Here are some reminders of how the garden developed between March and September:

photo (14)

Newly constructed polyculture bed in March


…. and in Jun

DSCN6554 polypatch 1


DSCN6692 bursting with lifeand September!

In my notes from last year – along with the details of plantings and times – I wrote:

“Take time, no hurry, nature is bountiful.  Rush and you miss opportunities, rush and you miss possibilities, rush and you  miss the point of it all.  Go slow.”

Posted in Borderland Garden, Edible Perennial Gardening, Forest Gardening, Perennial Vegetables, Permaculture, Polycultures | 2 Comments

….. and the beginning of a new challenge

Over the years of experimenting with perennial vegetables I have been buying and also saving a lot of seeds.  Of course I have planted a lot too, but I seem to have ended up with an amazing quantity.  As we moved house I was finding them in all sorts of drawers, cupboards and corners that I had forgotten about.  Yesterday I finally had time to sort through them and laid them out on the floor, still in their boxes.  What a lot!

DSCN6901 seeds galore

I sorted and listed them and have 167 different things which is far more than I thought.  I have had some of them for a number of years and they will be less likely to germinate, but many of them will still be fine.



In view of this massive stash it is just as well that as we were going through the process of selling our home the offer of a new place to grow veggies arose.  Graham, who I met at Shrewsbury Flower Show in the summer, has offered me the chance to grow on a patch of land where he lives.


The polyculture patches I have grown in to date have been small, in contrast the potential growing area in the new location is, at a guess ten times the area, or possibly more.  So, it’s just as well I have a lot of seeds to start things off.  I also have some ideas I want to try out so watch this space to see how things evolve!

PS I do still have the Borderland Garden which I will be developing at the same time as taking on the new challenge.

Happy Christmas to everyone!

Posted in Edible Perennial Gardening, Forest Gardening, Seeds and seed saving | 2 Comments

End of an era

Next Friday we move out of this home.  My partner has lived here for 32 years and I joined her fourteen years ago when the new millennium was a few months old.  Needless to say we have a lot of packing and sorting to do which meant that today was my last chance to get out in the garden – harvest a few things – and to say a sad farewell.

DSCN6858 back gardenI have removed the perennial vegetables from the back garden now and what remains are herbs, wild strawberries, wild flowers with an edge of shrubs.

DSCN6862 faithful red russian kale

This may not look like much of a plant but it is a red Russian kale that I have had for many years.  It lost its redness a long time ago, but has been a really, really hardy and useful plant.  It will live on via the many cuttings I took a few weeks ago which are already sprouting.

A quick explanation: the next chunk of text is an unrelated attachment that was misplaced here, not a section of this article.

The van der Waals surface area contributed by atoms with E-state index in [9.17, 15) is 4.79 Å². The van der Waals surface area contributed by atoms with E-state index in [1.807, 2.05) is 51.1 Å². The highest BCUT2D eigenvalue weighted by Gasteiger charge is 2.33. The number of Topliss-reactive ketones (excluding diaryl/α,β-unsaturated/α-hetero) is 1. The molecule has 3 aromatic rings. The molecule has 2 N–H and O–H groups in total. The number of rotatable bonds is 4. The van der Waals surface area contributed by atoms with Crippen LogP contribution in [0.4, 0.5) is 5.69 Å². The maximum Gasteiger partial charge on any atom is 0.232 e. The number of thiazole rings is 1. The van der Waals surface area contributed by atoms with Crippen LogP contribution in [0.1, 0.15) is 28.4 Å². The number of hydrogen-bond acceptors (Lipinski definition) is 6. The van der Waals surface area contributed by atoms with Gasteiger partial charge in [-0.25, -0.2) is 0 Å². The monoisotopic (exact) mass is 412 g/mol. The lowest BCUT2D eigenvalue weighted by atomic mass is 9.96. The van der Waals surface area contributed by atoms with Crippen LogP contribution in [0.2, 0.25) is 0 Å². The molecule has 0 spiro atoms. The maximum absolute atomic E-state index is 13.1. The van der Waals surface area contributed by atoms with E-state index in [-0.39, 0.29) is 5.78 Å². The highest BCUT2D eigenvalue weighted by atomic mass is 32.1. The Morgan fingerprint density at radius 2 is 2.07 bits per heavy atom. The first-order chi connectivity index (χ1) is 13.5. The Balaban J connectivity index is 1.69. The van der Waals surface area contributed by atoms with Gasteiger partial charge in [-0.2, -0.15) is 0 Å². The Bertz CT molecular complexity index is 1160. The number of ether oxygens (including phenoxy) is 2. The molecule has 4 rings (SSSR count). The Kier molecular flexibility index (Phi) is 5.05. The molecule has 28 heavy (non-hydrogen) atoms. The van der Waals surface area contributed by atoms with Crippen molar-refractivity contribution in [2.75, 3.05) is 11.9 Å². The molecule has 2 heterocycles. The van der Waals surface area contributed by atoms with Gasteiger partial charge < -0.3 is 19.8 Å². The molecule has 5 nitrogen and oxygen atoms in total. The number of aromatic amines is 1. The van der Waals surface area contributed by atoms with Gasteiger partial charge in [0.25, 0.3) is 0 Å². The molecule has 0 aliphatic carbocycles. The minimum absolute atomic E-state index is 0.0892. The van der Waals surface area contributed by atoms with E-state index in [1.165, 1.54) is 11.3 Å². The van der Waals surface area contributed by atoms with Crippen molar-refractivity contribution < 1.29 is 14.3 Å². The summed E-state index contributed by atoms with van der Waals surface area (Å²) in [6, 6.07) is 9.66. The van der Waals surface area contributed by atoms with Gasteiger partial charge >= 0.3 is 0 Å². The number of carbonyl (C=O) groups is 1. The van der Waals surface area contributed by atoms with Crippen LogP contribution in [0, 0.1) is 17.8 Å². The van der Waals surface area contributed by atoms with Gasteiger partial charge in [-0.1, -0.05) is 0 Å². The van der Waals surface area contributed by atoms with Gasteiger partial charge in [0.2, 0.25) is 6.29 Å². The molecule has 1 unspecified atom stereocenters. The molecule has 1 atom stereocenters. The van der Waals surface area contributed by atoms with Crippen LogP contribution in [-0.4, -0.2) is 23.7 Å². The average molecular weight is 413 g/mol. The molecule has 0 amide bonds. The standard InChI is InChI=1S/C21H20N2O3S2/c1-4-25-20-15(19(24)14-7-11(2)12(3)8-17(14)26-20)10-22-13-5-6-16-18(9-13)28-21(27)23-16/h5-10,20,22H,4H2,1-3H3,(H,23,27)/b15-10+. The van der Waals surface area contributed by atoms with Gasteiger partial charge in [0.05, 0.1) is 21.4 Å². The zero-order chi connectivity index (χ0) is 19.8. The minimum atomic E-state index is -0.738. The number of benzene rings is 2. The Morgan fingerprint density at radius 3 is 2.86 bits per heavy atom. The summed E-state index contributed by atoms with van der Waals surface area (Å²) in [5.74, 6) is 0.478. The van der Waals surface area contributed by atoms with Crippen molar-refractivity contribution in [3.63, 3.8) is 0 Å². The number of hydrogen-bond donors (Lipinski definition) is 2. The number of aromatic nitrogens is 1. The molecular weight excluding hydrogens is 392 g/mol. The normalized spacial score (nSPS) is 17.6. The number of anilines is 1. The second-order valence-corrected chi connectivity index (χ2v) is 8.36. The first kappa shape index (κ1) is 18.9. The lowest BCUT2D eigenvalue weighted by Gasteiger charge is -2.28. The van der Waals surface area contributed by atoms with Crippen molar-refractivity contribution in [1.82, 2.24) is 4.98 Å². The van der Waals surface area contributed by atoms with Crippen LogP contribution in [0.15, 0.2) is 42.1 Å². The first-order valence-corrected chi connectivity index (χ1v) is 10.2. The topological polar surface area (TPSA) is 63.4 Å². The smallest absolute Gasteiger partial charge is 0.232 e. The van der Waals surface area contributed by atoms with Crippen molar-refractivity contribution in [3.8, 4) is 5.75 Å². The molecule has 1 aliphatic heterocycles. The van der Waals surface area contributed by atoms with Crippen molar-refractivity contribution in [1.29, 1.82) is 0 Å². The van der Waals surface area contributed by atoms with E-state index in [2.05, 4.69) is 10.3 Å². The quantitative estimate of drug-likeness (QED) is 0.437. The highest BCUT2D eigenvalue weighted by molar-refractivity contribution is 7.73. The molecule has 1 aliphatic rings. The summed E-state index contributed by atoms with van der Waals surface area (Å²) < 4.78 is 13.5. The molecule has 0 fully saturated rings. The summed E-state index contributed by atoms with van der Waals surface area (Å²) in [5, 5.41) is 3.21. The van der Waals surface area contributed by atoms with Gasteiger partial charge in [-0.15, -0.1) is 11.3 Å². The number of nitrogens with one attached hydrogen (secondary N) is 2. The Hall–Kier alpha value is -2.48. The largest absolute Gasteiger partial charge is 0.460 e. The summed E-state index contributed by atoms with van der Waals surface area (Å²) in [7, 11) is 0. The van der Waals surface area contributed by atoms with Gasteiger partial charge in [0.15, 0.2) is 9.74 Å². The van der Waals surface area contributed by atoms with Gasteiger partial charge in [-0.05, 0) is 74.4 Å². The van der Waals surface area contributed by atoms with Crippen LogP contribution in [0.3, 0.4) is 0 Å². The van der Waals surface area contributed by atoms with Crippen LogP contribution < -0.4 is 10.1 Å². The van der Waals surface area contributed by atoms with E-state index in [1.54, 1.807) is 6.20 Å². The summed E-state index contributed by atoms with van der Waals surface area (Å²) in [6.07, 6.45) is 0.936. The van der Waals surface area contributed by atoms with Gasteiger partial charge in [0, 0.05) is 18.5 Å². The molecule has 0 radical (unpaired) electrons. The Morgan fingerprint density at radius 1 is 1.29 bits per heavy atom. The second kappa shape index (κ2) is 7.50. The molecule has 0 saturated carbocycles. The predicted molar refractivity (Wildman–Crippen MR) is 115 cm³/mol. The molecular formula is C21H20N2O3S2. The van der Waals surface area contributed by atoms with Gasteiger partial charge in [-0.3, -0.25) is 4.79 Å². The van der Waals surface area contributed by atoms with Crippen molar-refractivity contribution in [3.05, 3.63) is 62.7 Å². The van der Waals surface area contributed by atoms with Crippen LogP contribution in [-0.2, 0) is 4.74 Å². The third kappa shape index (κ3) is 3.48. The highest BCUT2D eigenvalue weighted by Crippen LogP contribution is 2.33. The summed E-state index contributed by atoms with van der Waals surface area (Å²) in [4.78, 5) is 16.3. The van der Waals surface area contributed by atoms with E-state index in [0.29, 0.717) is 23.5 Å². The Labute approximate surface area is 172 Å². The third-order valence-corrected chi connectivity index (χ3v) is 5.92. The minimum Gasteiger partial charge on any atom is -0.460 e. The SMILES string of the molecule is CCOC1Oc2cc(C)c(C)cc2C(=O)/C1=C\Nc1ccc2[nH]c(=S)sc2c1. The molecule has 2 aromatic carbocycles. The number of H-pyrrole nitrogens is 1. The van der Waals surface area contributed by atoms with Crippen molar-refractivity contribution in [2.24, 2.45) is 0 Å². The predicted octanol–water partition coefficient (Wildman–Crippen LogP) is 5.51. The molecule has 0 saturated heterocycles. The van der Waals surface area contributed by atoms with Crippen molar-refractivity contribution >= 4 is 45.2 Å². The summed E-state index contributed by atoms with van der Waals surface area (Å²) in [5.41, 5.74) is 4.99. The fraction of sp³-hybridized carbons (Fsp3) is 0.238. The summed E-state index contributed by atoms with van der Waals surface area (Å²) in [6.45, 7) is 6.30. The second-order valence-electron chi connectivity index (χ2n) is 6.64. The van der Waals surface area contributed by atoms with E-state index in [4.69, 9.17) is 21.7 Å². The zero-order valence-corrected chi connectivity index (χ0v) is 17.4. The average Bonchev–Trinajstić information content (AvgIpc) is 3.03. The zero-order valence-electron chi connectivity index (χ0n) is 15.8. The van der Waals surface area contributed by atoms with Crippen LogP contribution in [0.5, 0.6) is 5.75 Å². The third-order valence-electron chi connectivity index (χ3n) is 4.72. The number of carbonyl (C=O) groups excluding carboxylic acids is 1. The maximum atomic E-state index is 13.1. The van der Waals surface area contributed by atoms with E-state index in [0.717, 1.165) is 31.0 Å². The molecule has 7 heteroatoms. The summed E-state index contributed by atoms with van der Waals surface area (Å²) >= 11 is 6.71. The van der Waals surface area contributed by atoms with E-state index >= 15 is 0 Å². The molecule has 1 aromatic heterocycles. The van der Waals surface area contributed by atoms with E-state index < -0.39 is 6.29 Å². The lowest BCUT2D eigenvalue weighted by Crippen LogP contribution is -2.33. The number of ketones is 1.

DSCN6867 P2The perennial vegetables are also gone from the front garden polyculture but the edges of fruit and shrubs remain and will always be abundant and attractive.  I have only used part of the garden for my experiments.  Most of the front looks quite normal –


DSCN6868 front

although the lawn is mainly moss.

DSCN6879 moss or is it lawn

I said goodbye to my favourite trees, plants and places:

DSCN6865 pond

There’s a pond under here, home to frogs and toads;

DSCN6869 greengage and hollyand this gnarly old trunk belongs to a very old greengage tree.  It is hollow on the other side and hardly able to produce any greenery or fruit.  The garden was once part of an orchard belonging to a manor house and this plus other fruit trees in the neighbourhood is a survivor from those long lost times.  In contrast the holly bears its vivacious berries most years.

DSCN6871 edgeIt was the tendency of the garden to be somewhat wild around the edges, (as well as damp and shady) that first set me thinking about growing different things here.  I used to try to tidy up much more but since learning about forest gardening and permaculture I have totally relaxed about that and really love the way plants intermingle and entwine themselves.

DSCN6872 winter jasmineWe have a beautiful willow tree which gets its water from a stream in the front, however it needs regular pollarding to stop it getting too massive.

DSCN6877 willow all

DSCN6883There are abundant ferns on the stream-side which I used for mulching the garden when they got too large.

DSCN6884 lane

I have always loved our quiet lane,

DSCN6889 lane other way

with the stream gently trickling alongside.

DSCN6888 stream

Despite living close to the motorway, retail park, the college, football ground and station the house is tucked into its’ own little corner of peace and tranquility.

DSCN6886 front view

DSCN6893 front


DSCN6874 P2

And this is how I will remember the garden – on an afternoon in late spring – exuberant, abundant and vibrant with life; the perfect place to sit and unwind after work!

DSCN3484 P1 plus flowers


Posted in Edible Perennial Gardening, Telford Garden | 5 Comments

Mashua in flower

How lovely is this!


What a sight for a damp and windy November afternoon on a Welsh hillside!


It was windy and the flowers kept moving about so this one’s a bit out of focus, but I was so glad to have seen these lovely flowers!


Posted in Borderland Garden | Tagged | 13 Comments